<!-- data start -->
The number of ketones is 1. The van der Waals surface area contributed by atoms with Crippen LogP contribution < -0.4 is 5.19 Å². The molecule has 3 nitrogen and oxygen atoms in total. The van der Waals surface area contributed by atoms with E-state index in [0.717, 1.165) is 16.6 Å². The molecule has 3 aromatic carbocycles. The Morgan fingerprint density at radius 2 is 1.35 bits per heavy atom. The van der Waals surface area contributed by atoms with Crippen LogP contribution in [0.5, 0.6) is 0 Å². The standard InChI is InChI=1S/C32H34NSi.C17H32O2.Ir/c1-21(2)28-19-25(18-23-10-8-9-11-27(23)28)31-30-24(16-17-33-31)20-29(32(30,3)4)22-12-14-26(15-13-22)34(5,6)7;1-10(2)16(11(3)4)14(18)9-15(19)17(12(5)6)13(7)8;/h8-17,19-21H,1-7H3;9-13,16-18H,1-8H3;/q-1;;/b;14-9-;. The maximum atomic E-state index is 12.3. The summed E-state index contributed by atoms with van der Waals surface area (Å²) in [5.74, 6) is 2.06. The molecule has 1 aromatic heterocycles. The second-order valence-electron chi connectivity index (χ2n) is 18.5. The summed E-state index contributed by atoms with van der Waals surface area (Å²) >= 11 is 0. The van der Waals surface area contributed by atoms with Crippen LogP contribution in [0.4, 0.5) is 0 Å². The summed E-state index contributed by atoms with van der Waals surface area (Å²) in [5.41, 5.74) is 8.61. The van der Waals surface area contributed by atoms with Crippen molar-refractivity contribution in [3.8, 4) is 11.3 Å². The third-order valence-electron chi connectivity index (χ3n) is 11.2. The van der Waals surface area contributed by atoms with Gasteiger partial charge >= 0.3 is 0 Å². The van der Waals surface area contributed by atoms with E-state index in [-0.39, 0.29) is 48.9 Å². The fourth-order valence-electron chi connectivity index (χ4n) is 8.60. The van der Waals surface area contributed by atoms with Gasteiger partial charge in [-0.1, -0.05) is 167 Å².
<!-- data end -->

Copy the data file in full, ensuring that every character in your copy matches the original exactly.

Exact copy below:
The number of ketones is 1. The van der Waals surface area contributed by atoms with Crippen LogP contribution < -0.4 is 5.19 Å². The molecule has 3 nitrogen and oxygen atoms in total. The van der Waals surface area contributed by atoms with E-state index in [0.717, 1.165) is 16.6 Å². The molecule has 3 aromatic carbocycles. The Morgan fingerprint density at radius 2 is 1.35 bits per heavy atom. The van der Waals surface area contributed by atoms with Crippen LogP contribution in [0.5, 0.6) is 0 Å². The standard InChI is InChI=1S/C32H34NSi.C17H32O2.Ir/c1-21(2)28-19-25(18-23-10-8-9-11-27(23)28)31-30-24(16-17-33-31)20-29(32(30,3)4)22-12-14-26(15-13-22)34(5,6)7;1-10(2)16(11(3)4)14(18)9-15(19)17(12(5)6)13(7)8;/h8-17,19-21H,1-7H3;9-13,16-18H,1-8H3;/q-1;;/b;14-9-;. The maximum atomic E-state index is 12.3. The summed E-state index contributed by atoms with van der Waals surface area (Å²) in [5.74, 6) is 2.06. The molecule has 1 aromatic heterocycles. The second-order valence-electron chi connectivity index (χ2n) is 18.5. The summed E-state index contributed by atoms with van der Waals surface area (Å²) >= 11 is 0. The van der Waals surface area contributed by atoms with Crippen LogP contribution in [0.4, 0.5) is 0 Å². The summed E-state index contributed by atoms with van der Waals surface area (Å²) in [5.41, 5.74) is 8.61. The van der Waals surface area contributed by atoms with Crippen molar-refractivity contribution in [3.8, 4) is 11.3 Å². The third-order valence-electron chi connectivity index (χ3n) is 11.2. The van der Waals surface area contributed by atoms with Gasteiger partial charge >= 0.3 is 0 Å². The van der Waals surface area contributed by atoms with E-state index in [-0.39, 0.29) is 48.9 Å². The fourth-order valence-electron chi connectivity index (χ4n) is 8.60. The van der Waals surface area contributed by atoms with Gasteiger partial charge in [-0.1, -0.05) is 167 Å².